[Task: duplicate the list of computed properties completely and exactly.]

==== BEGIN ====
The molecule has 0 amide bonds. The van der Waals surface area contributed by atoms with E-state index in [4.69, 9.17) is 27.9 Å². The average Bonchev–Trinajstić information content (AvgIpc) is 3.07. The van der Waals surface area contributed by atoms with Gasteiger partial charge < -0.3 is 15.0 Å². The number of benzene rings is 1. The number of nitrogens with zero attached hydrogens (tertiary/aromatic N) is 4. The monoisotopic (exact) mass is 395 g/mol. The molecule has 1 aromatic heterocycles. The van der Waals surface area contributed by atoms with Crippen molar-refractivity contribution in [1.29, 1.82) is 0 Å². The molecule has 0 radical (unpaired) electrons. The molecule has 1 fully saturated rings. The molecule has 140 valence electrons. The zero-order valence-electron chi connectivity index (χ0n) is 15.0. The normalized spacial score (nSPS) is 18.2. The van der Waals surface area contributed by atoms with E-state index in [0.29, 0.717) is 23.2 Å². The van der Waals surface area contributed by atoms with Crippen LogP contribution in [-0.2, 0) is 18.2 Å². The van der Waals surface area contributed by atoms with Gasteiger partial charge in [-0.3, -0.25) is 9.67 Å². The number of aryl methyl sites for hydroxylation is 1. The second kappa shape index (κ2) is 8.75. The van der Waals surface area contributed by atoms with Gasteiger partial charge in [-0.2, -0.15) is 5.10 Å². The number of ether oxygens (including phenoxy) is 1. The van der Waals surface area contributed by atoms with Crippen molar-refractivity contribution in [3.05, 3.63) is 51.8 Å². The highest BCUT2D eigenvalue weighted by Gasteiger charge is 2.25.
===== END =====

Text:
The molecule has 0 amide bonds. The van der Waals surface area contributed by atoms with E-state index in [4.69, 9.17) is 27.9 Å². The average Bonchev–Trinajstić information content (AvgIpc) is 3.07. The van der Waals surface area contributed by atoms with Gasteiger partial charge < -0.3 is 15.0 Å². The number of benzene rings is 1. The number of nitrogens with zero attached hydrogens (tertiary/aromatic N) is 4. The monoisotopic (exact) mass is 395 g/mol. The molecule has 1 aromatic heterocycles. The van der Waals surface area contributed by atoms with Crippen molar-refractivity contribution in [1.29, 1.82) is 0 Å². The molecule has 0 radical (unpaired) electrons. The molecule has 1 fully saturated rings. The molecule has 140 valence electrons. The zero-order valence-electron chi connectivity index (χ0n) is 15.0. The normalized spacial score (nSPS) is 18.2. The van der Waals surface area contributed by atoms with E-state index in [0.29, 0.717) is 23.2 Å². The van der Waals surface area contributed by atoms with Crippen LogP contribution in [-0.2, 0) is 18.2 Å². The van der Waals surface area contributed by atoms with Gasteiger partial charge in [-0.3, -0.25) is 9.67 Å². The number of aryl methyl sites for hydroxylation is 1. The second kappa shape index (κ2) is 8.75. The van der Waals surface area contributed by atoms with Gasteiger partial charge in [-0.2, -0.15) is 5.10 Å². The number of ether oxygens (including phenoxy) is 1. The van der Waals surface area contributed by atoms with Crippen molar-refractivity contribution in [3.05, 3.63) is 51.8 Å². The highest BCUT2D eigenvalue weighted by Gasteiger charge is 2.25.